For over a century, there were no wild bears in Switzerland. That changed a few years ago. Since 2005 bears from the Italian Adamello Brenta National Park in Italy have steadily made their way to Switzerland. Unlike Austria and Italy, Switzerland has no formal reintroduction programme. The Swiss comeback of the plantigrade is solely due to natural migration.
Magnificent mountains, magnificent birds
The Swiss mountains are home to a number of magnificent birds like the golden eagle, bearded vulture, spotted nutcracker and black grouse. They are a commanding presence in the alpine skies.
The golden eagle is one of Switzerland's biggest birds of prey, with a wing span of up to 2m. It feeds mainly on ground-living mammals and birds, especially hares, marmots and foxes. They have excellent eyesight: research has found that they can see a hare one kilometre away. The golden eagle lives at altitudes of between 1,500 and 3,000m. They pair for life, and each couple has a territory of between 50 and 100 km2. Switzerland is thought to have about 300 breeding pairs.
The bearded vulture takes its name from the black bristles hanging at the base of its beak. It is not only the largest bird in the Alps, thanks to an average wing span of 2.8m, but it is the only species of vulture that has mastered the art of eating bones. The increasing scarcity of its food sources coupled with persecution by humans, who believed it took lambs, and even babies, led the bearded vulture to disappear from the Alps in the latter part of the 19th century. A reintroduction programme was launched in the 1970s, involving not only Switzerland, but also Austria, France, Germany and Italy. The bird of prey can once again be found across the Alps. The total population is currently estimated at 220.
The spotted nutcracker is only 30cm long and weighs between 150 and 210 grams. Higher elevations are its preferred habitat. In the Jura mountains, it is commonly found at altitudes of 700m and higher. In the Alps, it lives at heights of 1,000m or more and even as high as the tree line. In winter, it digs holes up to 130cm deep in the snow to store its provisions. The spotted nutcracker plays a vital role in the life cycle of the Swiss stone pine, a conifer which grows in the central Alps at altitudes of over 1,100m. In winter, it feeds on the pine seeds from its cache buried in the forest. Any seeds that are left uneaten at the end of winter can then germinate in spring and produce the next generation of these fragrant conifers.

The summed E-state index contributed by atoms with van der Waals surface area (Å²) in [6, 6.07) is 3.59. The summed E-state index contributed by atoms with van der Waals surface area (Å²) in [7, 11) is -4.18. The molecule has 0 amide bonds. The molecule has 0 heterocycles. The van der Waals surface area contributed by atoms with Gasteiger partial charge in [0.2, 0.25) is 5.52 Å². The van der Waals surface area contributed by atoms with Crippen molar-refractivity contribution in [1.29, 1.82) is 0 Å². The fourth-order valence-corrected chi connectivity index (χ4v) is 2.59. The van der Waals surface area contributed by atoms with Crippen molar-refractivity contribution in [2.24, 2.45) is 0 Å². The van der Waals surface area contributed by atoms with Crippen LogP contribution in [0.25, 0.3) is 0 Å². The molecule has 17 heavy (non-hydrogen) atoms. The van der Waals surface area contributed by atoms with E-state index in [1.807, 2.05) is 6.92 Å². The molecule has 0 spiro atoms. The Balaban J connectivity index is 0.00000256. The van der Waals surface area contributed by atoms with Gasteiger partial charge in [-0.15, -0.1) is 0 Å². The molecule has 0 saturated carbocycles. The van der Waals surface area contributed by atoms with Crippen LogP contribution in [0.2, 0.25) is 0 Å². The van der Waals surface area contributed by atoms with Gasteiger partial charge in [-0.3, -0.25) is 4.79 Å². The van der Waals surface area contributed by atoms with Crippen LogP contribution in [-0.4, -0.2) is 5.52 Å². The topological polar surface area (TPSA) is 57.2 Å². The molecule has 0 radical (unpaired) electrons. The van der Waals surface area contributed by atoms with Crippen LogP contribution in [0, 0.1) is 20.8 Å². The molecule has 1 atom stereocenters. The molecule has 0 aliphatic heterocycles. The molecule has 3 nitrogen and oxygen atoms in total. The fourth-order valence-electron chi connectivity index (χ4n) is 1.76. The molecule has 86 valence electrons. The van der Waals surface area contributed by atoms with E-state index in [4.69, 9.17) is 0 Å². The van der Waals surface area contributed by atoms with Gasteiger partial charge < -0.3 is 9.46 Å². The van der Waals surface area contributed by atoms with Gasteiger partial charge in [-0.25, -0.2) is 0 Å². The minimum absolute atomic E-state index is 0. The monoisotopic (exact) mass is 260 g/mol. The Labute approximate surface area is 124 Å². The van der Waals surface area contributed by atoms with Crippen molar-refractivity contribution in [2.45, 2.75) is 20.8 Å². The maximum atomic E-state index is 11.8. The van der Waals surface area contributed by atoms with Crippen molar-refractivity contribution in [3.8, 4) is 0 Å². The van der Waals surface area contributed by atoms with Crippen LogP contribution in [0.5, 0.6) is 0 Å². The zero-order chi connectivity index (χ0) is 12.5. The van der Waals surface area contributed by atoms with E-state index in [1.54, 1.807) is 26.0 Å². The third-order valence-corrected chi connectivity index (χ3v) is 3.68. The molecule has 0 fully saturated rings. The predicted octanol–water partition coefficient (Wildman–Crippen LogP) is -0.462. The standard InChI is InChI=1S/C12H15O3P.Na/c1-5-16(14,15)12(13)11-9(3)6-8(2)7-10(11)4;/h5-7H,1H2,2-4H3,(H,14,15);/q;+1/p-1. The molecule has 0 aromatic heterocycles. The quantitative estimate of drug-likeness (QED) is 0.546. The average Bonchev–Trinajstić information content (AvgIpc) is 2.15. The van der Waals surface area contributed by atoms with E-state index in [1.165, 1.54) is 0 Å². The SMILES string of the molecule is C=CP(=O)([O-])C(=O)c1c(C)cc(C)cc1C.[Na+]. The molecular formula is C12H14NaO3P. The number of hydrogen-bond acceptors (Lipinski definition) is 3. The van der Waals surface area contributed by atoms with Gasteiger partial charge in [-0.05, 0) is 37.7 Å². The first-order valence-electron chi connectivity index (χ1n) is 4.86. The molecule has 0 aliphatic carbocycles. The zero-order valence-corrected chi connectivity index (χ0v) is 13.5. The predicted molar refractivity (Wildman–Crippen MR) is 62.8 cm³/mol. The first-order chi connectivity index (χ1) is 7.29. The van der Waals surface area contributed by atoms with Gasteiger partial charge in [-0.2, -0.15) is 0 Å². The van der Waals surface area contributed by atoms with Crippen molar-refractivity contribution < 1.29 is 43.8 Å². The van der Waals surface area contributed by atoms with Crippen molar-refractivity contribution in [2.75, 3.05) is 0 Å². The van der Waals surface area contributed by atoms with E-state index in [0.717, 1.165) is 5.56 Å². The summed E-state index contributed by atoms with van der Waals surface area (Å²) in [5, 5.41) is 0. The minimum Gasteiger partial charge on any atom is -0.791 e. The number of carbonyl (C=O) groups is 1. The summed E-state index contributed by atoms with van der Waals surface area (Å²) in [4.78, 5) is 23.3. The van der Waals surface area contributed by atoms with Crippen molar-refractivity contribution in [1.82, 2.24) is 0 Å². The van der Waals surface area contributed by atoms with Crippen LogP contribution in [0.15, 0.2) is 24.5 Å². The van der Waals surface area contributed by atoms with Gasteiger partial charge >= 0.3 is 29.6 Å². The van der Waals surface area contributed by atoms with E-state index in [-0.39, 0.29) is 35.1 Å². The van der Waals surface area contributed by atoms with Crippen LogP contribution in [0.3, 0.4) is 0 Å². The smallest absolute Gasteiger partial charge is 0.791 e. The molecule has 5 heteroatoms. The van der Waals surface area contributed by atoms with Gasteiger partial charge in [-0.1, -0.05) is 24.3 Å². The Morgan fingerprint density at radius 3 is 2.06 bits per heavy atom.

With its bluish black plumage and lyre-shaped tail, the male black grouse is an eye-catching bird. The female is smaller and its feathers are reddish brown. The natural habitat of the black grouse is subalpine areas, at elevations of between 1,200 and 2,200m. In winter, it digs a sort of igloo in the powdery snow where it remains sheltered from the extremely low temperatures outside. Its plumage is an excellent insulator and the fleshy bristles that grow along the side of its toes help the grouse to move in the snow. It feeds on a variety of flowers, fruits, buds and heather. In winter, pine and fir needles also feature on its diet.
Six hundred flowering plants are found exclusively in the Alps or have the primary range there.
Six hundred species of flowering plants are found exclusively in the Alps or have their primary range there. The areas above the tree line may look hostile and barren, but they contain an astonishing collection of microhabitats where biodiversity flourishes. This impressive variety of flora and fauna reflects the varied topography of these habitats.